Each week vnunet.com asks a different expert to give their views on recent virus and security issues, with advice, warnings and information on the latest threats.
This week Paul King, principal security consultant at Cisco Systems UK, maintains that it is perfectly safe to use wireless hotspots if you follow a few simple security procedures.
The recent headline-grabbing demonstration of wireless Lan security issues around public hotspot access seems reason for concern, and was described by some as new and sophisticated.
However, it needs to be put into context. The attack, as demonstrated at Cranfield University, was based on a tool that has been available for at least three years and is really quite straightforward.
The user connects to this 'evil twin' wireless access point believing it to be the legitimate commercial hotspot, and the hacker can now intercept the data. Simple. So what can we learn from this latest security scare?
Rather than focusing on the threat itself we should consider the wider implications. Wireless networks are transparent: everyone can 'see' the traffic anyway because it's a radio network.
A public hotspot provides access to the internet, similar to broadband or telephone dial-up, so the user should be taking basic security precautions just as they should for all internet access. If you don't want people to see your data you should use encryption.
Let's consider corporate users first. They are strongly advised to use virtual private network technology to provide encryption of all traffic from their laptop when using any public links to the internet.
Even if the hacker did intercept the data (and given that it is wireless radio you should assume that people can intercept it) they would not be able to read it. Nearly all corporate users with wireless laptops use this method of connection, so they shouldn't be at risk from this attack.
So what about non-corporate users with personal laptops? If you connect to the internet using a public wireless hotspot to access your web mail, a hacker might be able to read your email and get your web mail passwords.
But they might be able to do this anyway because of the wireless radio, so there's no need for any hacking tools. For this reason you are advised to use encryption on all public connections such as hotspots.
If you want to keep your communications private you should use a Secure Socket Layer (SSL) web mail service, and there are plenty to choose from. Look for the padlock in the corner of your browser.
If you are accessing a banking site or entering any personal details you are strongly advised to check that it is encrypted, so again always check for that padlock.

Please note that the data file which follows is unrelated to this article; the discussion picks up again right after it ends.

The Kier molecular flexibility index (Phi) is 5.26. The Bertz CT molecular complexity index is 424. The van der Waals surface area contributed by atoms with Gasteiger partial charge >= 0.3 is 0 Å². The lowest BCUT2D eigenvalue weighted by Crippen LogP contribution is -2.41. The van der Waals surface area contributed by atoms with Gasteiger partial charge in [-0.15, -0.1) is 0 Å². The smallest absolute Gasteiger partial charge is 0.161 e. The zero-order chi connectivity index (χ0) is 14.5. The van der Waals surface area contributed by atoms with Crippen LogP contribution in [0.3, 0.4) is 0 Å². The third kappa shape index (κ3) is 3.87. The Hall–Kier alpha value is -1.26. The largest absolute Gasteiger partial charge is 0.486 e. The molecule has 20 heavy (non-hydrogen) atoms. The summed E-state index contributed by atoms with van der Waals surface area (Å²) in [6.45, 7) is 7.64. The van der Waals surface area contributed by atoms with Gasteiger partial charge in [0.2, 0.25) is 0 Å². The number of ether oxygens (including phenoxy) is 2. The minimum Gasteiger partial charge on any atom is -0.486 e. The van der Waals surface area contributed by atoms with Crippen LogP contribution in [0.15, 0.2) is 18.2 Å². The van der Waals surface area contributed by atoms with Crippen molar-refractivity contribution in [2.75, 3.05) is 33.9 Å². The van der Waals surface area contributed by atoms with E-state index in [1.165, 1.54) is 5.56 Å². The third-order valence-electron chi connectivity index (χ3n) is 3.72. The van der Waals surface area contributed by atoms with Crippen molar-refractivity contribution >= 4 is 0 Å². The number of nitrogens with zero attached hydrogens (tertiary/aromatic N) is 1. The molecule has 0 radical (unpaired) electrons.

If it's there then you should be safe from the 'evil twin', unless the 'evil twin' is phishing and pretending to be the website as well, in which case you need to pay attention to the next paragraph.
There is one more important thing to remember, and this is nothing to do with wireless security, and that is to check your SSL certificate. This sounds very technical but it is not difficult and it is very important.
If you connect to any site that uses SSL (the URL usually starts with https:// and there will be a padlock in the corner of the browser) you are advised to check the SSL certificate.
Think of this as like checking a cash point machine for tampering before putting in your card and entering your Pin. This will help to protect you from the 'evil twin' pretending to be the website to which you're connecting.
How do you do this? With Microsoft's Internet Explorer you simply double click on the padlock in the bottom right corner and a window will open with the details of the certificate. Check that the details are as expected especially the certification path. More details can be found on the Microsoft website here.
For users of Mozilla's Firefox browser the padlock is down in the bottom right corner and again you can just double click on it to check the details. If anything doesn't look quite right then do not enter any details, just like if you were suspicious of a cash point machine.
By using security wisely you can join the millions of people who safely use the internet everyday, just like I am doing to write this article (over a public wireless hotspot). Good security practice lets me do this safely.
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